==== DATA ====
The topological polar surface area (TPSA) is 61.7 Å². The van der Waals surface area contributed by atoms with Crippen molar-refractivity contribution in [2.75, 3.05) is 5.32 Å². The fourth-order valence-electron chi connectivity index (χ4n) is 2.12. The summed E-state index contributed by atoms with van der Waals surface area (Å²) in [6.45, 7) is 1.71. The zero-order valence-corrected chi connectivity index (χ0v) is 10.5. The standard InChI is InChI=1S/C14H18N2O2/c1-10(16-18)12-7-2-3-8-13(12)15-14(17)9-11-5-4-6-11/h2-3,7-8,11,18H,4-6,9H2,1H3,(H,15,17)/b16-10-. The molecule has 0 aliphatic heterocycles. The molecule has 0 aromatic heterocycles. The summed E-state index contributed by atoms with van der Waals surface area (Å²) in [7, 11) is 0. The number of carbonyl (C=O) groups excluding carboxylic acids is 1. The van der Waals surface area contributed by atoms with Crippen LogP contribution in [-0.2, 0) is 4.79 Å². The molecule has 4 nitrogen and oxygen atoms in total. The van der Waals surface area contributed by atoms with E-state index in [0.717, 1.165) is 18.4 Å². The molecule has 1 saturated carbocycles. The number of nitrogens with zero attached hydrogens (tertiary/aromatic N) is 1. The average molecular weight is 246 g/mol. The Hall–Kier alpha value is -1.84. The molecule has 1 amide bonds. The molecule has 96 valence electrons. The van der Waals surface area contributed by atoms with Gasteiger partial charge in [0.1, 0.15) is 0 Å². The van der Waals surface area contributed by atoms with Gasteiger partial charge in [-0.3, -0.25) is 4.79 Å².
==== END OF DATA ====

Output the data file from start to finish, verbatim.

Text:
The topological polar surface area (TPSA) is 61.7 Å². The van der Waals surface area contributed by atoms with Crippen molar-refractivity contribution in [2.75, 3.05) is 5.32 Å². The fourth-order valence-electron chi connectivity index (χ4n) is 2.12. The summed E-state index contributed by atoms with van der Waals surface area (Å²) in [6.45, 7) is 1.71. The zero-order valence-corrected chi connectivity index (χ0v) is 10.5. The standard InChI is InChI=1S/C14H18N2O2/c1-10(16-18)12-7-2-3-8-13(12)15-14(17)9-11-5-4-6-11/h2-3,7-8,11,18H,4-6,9H2,1H3,(H,15,17)/b16-10-. The molecule has 0 aliphatic heterocycles. The molecule has 0 aromatic heterocycles. The summed E-state index contributed by atoms with van der Waals surface area (Å²) in [7, 11) is 0. The number of carbonyl (C=O) groups excluding carboxylic acids is 1. The van der Waals surface area contributed by atoms with Crippen LogP contribution in [-0.2, 0) is 4.79 Å². The molecule has 4 nitrogen and oxygen atoms in total. The van der Waals surface area contributed by atoms with E-state index in [0.717, 1.165) is 18.4 Å². The molecule has 1 saturated carbocycles. The number of nitrogens with zero attached hydrogens (tertiary/aromatic N) is 1. The average molecular weight is 246 g/mol. The Hall–Kier alpha value is -1.84. The molecule has 1 amide bonds. The molecule has 96 valence electrons. The van der Waals surface area contributed by atoms with Gasteiger partial charge in [0.1, 0.15) is 0 Å². The van der Waals surface area contributed by atoms with Gasteiger partial charge in [-0.3, -0.25) is 4.79 Å².